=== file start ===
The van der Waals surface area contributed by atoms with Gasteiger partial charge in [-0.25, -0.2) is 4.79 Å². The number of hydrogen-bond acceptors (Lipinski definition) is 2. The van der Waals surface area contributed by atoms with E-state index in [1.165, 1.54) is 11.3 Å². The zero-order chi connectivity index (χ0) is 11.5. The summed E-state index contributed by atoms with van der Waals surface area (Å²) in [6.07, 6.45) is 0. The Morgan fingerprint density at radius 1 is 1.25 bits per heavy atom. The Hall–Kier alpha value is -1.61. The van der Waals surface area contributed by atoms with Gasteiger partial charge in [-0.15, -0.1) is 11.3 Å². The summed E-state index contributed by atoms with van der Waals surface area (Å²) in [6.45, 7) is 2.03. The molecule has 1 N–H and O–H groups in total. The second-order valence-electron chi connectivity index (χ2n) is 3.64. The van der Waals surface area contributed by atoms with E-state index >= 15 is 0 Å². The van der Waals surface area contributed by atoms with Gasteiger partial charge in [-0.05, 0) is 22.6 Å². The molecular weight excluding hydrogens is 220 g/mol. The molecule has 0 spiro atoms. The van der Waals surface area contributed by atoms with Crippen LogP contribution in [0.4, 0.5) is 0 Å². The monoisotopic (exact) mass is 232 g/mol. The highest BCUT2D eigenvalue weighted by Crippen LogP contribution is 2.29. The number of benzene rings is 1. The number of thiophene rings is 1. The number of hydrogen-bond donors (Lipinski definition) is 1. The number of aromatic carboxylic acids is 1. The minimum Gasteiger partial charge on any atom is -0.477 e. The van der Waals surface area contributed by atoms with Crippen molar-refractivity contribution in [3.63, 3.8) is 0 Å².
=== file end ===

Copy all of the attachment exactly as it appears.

The van der Waals surface area contributed by atoms with Gasteiger partial charge in [-0.25, -0.2) is 4.79 Å². The number of hydrogen-bond acceptors (Lipinski definition) is 2. The van der Waals surface area contributed by atoms with E-state index in [1.165, 1.54) is 11.3 Å². The zero-order chi connectivity index (χ0) is 11.5. The summed E-state index contributed by atoms with van der Waals surface area (Å²) in [6.07, 6.45) is 0. The Morgan fingerprint density at radius 1 is 1.25 bits per heavy atom. The Hall–Kier alpha value is -1.61. The van der Waals surface area contributed by atoms with Gasteiger partial charge in [-0.15, -0.1) is 11.3 Å². The summed E-state index contributed by atoms with van der Waals surface area (Å²) in [6.45, 7) is 2.03. The molecule has 1 N–H and O–H groups in total. The second-order valence-electron chi connectivity index (χ2n) is 3.64. The van der Waals surface area contributed by atoms with E-state index >= 15 is 0 Å². The van der Waals surface area contributed by atoms with Gasteiger partial charge in [-0.05, 0) is 22.6 Å². The molecular weight excluding hydrogens is 220 g/mol. The molecule has 0 spiro atoms. The van der Waals surface area contributed by atoms with Crippen LogP contribution in [0.4, 0.5) is 0 Å². The monoisotopic (exact) mass is 232 g/mol. The highest BCUT2D eigenvalue weighted by Crippen LogP contribution is 2.29. The number of benzene rings is 1. The number of thiophene rings is 1. The number of hydrogen-bond donors (Lipinski definition) is 1. The number of aromatic carboxylic acids is 1. The minimum Gasteiger partial charge on any atom is -0.477 e. The van der Waals surface area contributed by atoms with Crippen molar-refractivity contribution in [3.63, 3.8) is 0 Å².